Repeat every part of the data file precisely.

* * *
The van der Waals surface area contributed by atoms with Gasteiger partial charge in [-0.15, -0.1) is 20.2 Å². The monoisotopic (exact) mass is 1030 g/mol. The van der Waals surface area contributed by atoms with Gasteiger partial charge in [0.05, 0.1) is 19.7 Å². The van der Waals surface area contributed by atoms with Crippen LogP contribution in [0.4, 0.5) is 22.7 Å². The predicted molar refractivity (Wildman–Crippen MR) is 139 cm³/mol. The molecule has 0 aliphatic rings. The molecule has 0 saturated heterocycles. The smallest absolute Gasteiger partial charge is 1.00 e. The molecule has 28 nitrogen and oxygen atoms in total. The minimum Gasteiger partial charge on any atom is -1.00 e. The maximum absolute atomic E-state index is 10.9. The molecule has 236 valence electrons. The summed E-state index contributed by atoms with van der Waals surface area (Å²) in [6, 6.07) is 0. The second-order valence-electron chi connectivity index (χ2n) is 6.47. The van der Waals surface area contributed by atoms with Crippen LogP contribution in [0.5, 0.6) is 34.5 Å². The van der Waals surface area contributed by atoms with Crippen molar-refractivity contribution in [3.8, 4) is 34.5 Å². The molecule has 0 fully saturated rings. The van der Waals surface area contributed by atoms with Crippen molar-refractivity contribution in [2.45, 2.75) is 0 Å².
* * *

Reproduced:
The van der Waals surface area contributed by atoms with Gasteiger partial charge in [-0.15, -0.1) is 20.2 Å². The monoisotopic (exact) mass is 1030 g/mol. The van der Waals surface area contributed by atoms with Gasteiger partial charge in [0.05, 0.1) is 19.7 Å². The van der Waals surface area contributed by atoms with Crippen LogP contribution in [0.4, 0.5) is 22.7 Å². The predicted molar refractivity (Wildman–Crippen MR) is 139 cm³/mol. The molecule has 0 aliphatic rings. The molecule has 0 saturated heterocycles. The smallest absolute Gasteiger partial charge is 1.00 e. The molecule has 28 nitrogen and oxygen atoms in total. The minimum Gasteiger partial charge on any atom is -1.00 e. The maximum absolute atomic E-state index is 10.9. The molecule has 236 valence electrons. The summed E-state index contributed by atoms with van der Waals surface area (Å²) in [6, 6.07) is 0. The second-order valence-electron chi connectivity index (χ2n) is 6.47. The van der Waals surface area contributed by atoms with Crippen LogP contribution in [0.5, 0.6) is 34.5 Å². The van der Waals surface area contributed by atoms with Crippen molar-refractivity contribution in [3.8, 4) is 34.5 Å². The molecule has 0 fully saturated rings. The van der Waals surface area contributed by atoms with Crippen molar-refractivity contribution in [2.45, 2.75) is 0 Å².